12" by 8" by 4", one piece of yellow cedar with copper, knife finished.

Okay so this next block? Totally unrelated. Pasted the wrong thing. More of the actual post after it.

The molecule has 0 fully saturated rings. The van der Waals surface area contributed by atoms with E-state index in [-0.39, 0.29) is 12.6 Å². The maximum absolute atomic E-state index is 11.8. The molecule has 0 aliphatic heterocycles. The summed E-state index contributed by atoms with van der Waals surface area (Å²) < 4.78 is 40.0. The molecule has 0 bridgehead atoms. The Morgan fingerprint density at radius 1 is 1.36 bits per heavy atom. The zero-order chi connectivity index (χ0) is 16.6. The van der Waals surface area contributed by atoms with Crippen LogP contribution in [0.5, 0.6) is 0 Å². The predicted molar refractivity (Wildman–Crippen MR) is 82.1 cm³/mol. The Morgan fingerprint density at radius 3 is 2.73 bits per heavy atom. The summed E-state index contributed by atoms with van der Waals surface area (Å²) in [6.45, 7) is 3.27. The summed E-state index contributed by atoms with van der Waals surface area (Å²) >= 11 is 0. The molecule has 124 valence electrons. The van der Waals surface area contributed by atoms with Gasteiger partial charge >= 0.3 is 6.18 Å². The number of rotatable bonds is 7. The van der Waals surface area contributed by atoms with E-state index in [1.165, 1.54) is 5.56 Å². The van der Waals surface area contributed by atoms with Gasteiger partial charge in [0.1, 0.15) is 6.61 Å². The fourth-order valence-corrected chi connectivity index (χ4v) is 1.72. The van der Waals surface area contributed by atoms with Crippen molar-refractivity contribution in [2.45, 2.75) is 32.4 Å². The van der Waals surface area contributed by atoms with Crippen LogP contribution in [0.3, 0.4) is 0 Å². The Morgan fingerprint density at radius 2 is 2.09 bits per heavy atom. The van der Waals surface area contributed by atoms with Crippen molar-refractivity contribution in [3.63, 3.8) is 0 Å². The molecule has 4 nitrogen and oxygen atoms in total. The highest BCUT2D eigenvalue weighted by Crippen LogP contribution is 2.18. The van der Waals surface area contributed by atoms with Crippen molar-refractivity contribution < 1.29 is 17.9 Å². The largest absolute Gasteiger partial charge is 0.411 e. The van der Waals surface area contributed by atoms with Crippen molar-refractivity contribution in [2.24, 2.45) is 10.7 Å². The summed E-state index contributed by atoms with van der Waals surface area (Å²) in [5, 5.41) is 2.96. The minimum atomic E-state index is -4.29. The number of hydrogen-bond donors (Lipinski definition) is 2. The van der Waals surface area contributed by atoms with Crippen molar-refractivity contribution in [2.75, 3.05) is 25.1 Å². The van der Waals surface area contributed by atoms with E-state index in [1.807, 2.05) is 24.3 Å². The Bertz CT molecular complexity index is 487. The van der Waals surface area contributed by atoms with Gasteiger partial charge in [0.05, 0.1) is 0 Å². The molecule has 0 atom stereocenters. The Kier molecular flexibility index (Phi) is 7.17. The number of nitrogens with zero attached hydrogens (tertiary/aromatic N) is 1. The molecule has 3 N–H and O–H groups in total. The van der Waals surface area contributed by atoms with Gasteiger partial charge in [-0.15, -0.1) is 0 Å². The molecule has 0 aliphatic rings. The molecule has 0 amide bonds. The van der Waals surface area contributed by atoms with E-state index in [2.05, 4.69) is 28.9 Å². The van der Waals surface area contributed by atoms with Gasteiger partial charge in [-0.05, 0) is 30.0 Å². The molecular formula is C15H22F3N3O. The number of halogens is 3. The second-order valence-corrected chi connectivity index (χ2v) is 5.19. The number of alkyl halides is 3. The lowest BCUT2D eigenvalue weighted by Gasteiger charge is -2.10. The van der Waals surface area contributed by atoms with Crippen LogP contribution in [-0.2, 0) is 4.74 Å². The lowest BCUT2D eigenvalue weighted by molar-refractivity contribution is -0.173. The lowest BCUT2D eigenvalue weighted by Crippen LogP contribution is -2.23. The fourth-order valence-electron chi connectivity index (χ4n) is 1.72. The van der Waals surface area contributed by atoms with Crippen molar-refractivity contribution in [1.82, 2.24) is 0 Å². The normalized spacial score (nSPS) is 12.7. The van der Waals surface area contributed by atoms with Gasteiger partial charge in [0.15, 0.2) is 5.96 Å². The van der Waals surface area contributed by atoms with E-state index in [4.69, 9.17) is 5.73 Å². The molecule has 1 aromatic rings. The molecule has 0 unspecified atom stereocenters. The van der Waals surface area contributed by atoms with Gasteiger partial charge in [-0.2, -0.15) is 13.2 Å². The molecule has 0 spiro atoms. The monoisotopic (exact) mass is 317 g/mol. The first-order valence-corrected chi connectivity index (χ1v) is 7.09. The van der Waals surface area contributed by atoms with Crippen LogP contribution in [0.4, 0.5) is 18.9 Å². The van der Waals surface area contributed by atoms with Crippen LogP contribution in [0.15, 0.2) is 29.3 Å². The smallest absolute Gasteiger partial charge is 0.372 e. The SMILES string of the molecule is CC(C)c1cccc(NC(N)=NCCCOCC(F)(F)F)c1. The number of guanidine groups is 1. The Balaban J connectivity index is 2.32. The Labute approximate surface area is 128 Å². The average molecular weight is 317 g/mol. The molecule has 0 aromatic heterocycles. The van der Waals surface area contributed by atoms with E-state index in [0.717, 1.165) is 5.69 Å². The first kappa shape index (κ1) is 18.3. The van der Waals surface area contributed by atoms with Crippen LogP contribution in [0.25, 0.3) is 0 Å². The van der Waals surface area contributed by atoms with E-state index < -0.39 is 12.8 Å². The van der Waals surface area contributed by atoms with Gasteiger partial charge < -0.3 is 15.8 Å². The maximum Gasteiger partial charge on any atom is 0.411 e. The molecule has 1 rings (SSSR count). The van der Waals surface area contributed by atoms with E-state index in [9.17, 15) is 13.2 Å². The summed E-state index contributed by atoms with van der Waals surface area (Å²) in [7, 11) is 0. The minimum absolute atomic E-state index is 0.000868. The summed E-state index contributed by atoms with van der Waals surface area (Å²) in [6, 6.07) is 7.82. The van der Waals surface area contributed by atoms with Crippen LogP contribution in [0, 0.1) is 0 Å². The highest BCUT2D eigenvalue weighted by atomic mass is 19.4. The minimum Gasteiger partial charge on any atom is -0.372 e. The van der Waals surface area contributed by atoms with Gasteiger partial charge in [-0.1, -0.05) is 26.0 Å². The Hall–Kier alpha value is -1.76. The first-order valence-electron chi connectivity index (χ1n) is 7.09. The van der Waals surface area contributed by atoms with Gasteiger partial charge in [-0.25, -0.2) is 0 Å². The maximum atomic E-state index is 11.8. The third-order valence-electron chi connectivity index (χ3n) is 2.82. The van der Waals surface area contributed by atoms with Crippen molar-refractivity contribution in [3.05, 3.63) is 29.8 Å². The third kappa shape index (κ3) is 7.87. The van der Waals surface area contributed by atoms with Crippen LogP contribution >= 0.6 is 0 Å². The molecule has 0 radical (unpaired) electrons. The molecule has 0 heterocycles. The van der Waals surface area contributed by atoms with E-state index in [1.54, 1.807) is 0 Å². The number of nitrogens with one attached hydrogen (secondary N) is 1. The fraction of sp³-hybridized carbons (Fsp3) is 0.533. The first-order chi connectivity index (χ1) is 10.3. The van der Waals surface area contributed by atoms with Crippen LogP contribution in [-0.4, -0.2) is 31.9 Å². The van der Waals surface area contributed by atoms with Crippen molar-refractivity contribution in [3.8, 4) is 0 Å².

Errol Hillis' spirit name is White Cloud. He's from the Kispiox reserve of the Gitxsan Nation, about fifty miles inland from the south tip of the Alaskan pandhandle. The Gitxsan's traditional territory runs along the upper banks of the Skeena or Xsan, 'the River of mists', and is a unique nexus between British Columbia's coast, interior, and north. This location not only made Gitxsan country an important centre for trade and cross-cultural exchange among BC's first Nations for thousands of years, it also isolated them from colonial Europeans until the late 1860's. Buffered by the Nations around them, the Gitxsan received blankets, cast iron pots, and guns in trade for more than half a century, with little need to come face to face with the 'ghost men'. Errol's home is the furthest north of the modern Gitxsan communities, where the Kispiox River enters the Skeena and pavement becomes logging road. His ancestors knew themselves as the people of Anapayaxw, 'the hiding place', but they were renamed Kispiox, 'loud talkers' by the Department of Indian Affairs. They were according to the government Indian agent, the 'head-centre of disaffection', rejecting telegraphs, reserves, wagon roads, fishing restrictions, and logging. Because of these factors his people have retained much traditional knowledge. Errol began to develop his skills and talents as an artist and carver in 1986. His curiosity and admiration for west coast art led him to seek the training and guidance of such master carvers as Walter Harris, Roy Hanuse, and Clarence Wells. For Errol, practicing his art was a spiritual experience which offered him profound healing and an awarenes of living in harmony with nature. Errol passed away in 2015.